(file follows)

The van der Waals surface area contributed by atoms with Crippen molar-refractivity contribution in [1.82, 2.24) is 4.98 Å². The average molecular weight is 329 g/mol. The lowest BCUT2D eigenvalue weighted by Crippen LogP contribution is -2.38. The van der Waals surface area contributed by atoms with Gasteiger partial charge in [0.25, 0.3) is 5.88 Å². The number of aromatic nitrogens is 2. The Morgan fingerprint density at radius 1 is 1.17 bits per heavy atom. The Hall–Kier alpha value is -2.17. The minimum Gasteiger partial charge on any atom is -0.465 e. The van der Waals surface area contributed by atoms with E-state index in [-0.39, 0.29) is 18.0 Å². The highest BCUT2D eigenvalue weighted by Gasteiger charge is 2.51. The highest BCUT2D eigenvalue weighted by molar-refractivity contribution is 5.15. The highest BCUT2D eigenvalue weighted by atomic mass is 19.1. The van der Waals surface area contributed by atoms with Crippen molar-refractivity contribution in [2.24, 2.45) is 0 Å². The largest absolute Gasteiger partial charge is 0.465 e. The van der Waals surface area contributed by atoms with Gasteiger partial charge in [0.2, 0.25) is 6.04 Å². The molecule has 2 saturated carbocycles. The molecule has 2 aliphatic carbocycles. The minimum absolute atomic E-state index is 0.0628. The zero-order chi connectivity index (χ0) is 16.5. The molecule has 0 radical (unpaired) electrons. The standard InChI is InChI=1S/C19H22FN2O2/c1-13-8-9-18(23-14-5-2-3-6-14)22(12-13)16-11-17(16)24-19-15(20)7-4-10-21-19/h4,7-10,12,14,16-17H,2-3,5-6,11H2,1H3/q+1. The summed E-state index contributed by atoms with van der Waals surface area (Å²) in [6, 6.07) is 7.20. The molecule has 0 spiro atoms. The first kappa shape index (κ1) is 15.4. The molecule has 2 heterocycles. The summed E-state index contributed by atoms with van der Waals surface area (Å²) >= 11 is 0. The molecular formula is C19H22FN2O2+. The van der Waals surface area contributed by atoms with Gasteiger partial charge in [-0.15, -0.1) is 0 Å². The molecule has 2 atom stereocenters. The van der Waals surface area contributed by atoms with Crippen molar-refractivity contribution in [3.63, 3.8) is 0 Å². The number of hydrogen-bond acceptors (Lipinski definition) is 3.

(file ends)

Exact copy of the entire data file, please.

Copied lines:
The van der Waals surface area contributed by atoms with Crippen molar-refractivity contribution in [1.82, 2.24) is 4.98 Å². The average molecular weight is 329 g/mol. The lowest BCUT2D eigenvalue weighted by Crippen LogP contribution is -2.38. The van der Waals surface area contributed by atoms with Gasteiger partial charge in [0.25, 0.3) is 5.88 Å². The number of aromatic nitrogens is 2. The Morgan fingerprint density at radius 1 is 1.17 bits per heavy atom. The Hall–Kier alpha value is -2.17. The minimum Gasteiger partial charge on any atom is -0.465 e. The van der Waals surface area contributed by atoms with E-state index in [-0.39, 0.29) is 18.0 Å². The highest BCUT2D eigenvalue weighted by Gasteiger charge is 2.51. The highest BCUT2D eigenvalue weighted by molar-refractivity contribution is 5.15. The highest BCUT2D eigenvalue weighted by atomic mass is 19.1. The van der Waals surface area contributed by atoms with Crippen molar-refractivity contribution in [2.24, 2.45) is 0 Å². The largest absolute Gasteiger partial charge is 0.465 e. The van der Waals surface area contributed by atoms with Gasteiger partial charge in [0.2, 0.25) is 6.04 Å². The molecule has 2 saturated carbocycles. The molecule has 2 aliphatic carbocycles. The minimum absolute atomic E-state index is 0.0628. The zero-order chi connectivity index (χ0) is 16.5. The molecule has 0 radical (unpaired) electrons. The standard InChI is InChI=1S/C19H22FN2O2/c1-13-8-9-18(23-14-5-2-3-6-14)22(12-13)16-11-17(16)24-19-15(20)7-4-10-21-19/h4,7-10,12,14,16-17H,2-3,5-6,11H2,1H3/q+1. The summed E-state index contributed by atoms with van der Waals surface area (Å²) in [6, 6.07) is 7.20. The molecule has 0 spiro atoms. The first kappa shape index (κ1) is 15.4. The molecule has 2 heterocycles. The summed E-state index contributed by atoms with van der Waals surface area (Å²) >= 11 is 0. The molecular formula is C19H22FN2O2+. The van der Waals surface area contributed by atoms with Gasteiger partial charge in [-0.15, -0.1) is 0 Å². The molecule has 2 atom stereocenters. The van der Waals surface area contributed by atoms with Crippen molar-refractivity contribution in [3.63, 3.8) is 0 Å². The number of hydrogen-bond acceptors (Lipinski definition) is 3.